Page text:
Single Stage Transistor Amplifiers Interview Questions and Answers:

1. What is an amplifier?

Ans. The device that amplifies the amplitude of the input signal is called the amplifier. An amplifier may be defined as a device that increases the current, voltage or power of an input signal with the help of a transistor by furnishing the additional power from a separate source of supply.

2. What is meant by small signal amplifier?

Ans. When the input signal is quite weak and produces small fluctuations in the output current in comparison to its quiescent value, the amplifier is called the small signal or voltage amplifier.

3. Write the characteristics of an ideal voltage amplifier.

Ans. Main characteristics of an ideal voltage amplifier is to present a high impedance to the input source so as to minimize the loading effects and to provide a large enough voltage signal to the output device like loudspeaker.

4. Explain how phase reversal of the signal takes place when it is amplified by a single stage CE voltage amplifier.

Ans. In a CE configuration, the output voltage increases in the negative direction when the input signal voltage increases in the positive direction and vice versa. This is called the phase reversal and causes a phase difference of 180° between the input signal voltage and output voltage.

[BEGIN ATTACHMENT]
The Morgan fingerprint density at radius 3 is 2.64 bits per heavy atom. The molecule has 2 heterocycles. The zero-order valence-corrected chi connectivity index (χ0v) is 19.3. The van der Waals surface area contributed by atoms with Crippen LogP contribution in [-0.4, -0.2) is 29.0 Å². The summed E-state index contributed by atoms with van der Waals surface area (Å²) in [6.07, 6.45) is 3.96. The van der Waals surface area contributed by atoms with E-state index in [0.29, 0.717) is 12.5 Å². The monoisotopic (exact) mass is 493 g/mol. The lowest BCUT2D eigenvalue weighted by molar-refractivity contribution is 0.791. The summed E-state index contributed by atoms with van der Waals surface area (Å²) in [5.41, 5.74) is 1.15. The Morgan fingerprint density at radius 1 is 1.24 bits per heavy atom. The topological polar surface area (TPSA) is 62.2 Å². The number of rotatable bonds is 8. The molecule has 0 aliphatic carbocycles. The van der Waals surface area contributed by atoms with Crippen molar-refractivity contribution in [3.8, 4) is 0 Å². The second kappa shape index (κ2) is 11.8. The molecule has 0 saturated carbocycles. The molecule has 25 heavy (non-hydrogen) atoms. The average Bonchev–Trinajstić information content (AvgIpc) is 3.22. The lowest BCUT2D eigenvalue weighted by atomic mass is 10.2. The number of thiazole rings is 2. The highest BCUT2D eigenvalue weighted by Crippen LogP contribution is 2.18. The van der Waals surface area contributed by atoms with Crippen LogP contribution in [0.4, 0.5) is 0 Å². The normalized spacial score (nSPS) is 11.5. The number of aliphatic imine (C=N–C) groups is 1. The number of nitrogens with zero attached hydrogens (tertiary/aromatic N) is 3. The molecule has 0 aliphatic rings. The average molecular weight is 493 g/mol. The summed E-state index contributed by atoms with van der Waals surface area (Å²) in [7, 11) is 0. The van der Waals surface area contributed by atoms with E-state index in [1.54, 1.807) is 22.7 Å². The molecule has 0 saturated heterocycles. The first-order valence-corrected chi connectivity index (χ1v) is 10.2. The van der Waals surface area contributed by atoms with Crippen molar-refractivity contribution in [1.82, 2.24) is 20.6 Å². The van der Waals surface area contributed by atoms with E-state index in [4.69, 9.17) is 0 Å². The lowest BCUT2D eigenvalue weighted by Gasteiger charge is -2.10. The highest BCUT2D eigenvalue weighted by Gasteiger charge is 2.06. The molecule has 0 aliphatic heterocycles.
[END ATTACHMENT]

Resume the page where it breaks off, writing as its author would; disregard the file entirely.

5. What is an ac emitter resistance?

Ans. The dynamic resistance of the emitter-base junction diode is called the ac emitter resistance. It is given as 25mV/IE where IE is the dc emitter current at Q-point.

6. What is the effect of source resistance on voltage gain of a common base transistor amplifier?

Ans. The voltage gain of a CB transistor amplifier will decrease if source resistance is considered because in such a case there will be a voltage drop across the source resistance and output voltage will decrease.

7. Why is coupling capacitor used to connect a signal source to an amplifier?

Ans. An electrolytic capacitor, called the input capacitor, Cin of capacity of about 10 μF is used to couple the signal source to the transistor base. In the absence of this capacitor, the signal source resistance will come across resistor R2 of the biasing network and thus change the bias. This capacitor allows only ac signal to pass but isolates the signal source from R2.

8. What is the function of bypass capacitor?

Ans. The capacitor CE, called the emitter bypass capacitor, is connected in parallel with the emitter resistance Rin order to provide a low reactance path to the amplified ac signal. In the absence of this capacitor, amplified ac signal will cause a voltage drop across it which in turn will feedback the input side and reduce the output voltage.

9. State what will happen to the voltage gain of an amplifier if the bypass capacitor is open circuited.

Ans. Removal of bypass capacitor in a CE amplifier circuit causes excessive degeneration in the amplifier circuit and, therefore, reduction in voltage gain.

10. Why common collector amplifier is called an emitter follower?

Ans. The CC circuit amplifier is called an emitter follower because in this circuit the output voltage at the emitter terminal follows the input signal applied to the base terminal.

11. What configuration of bipolar transistor is called as emitter follower? For what purpose it is used.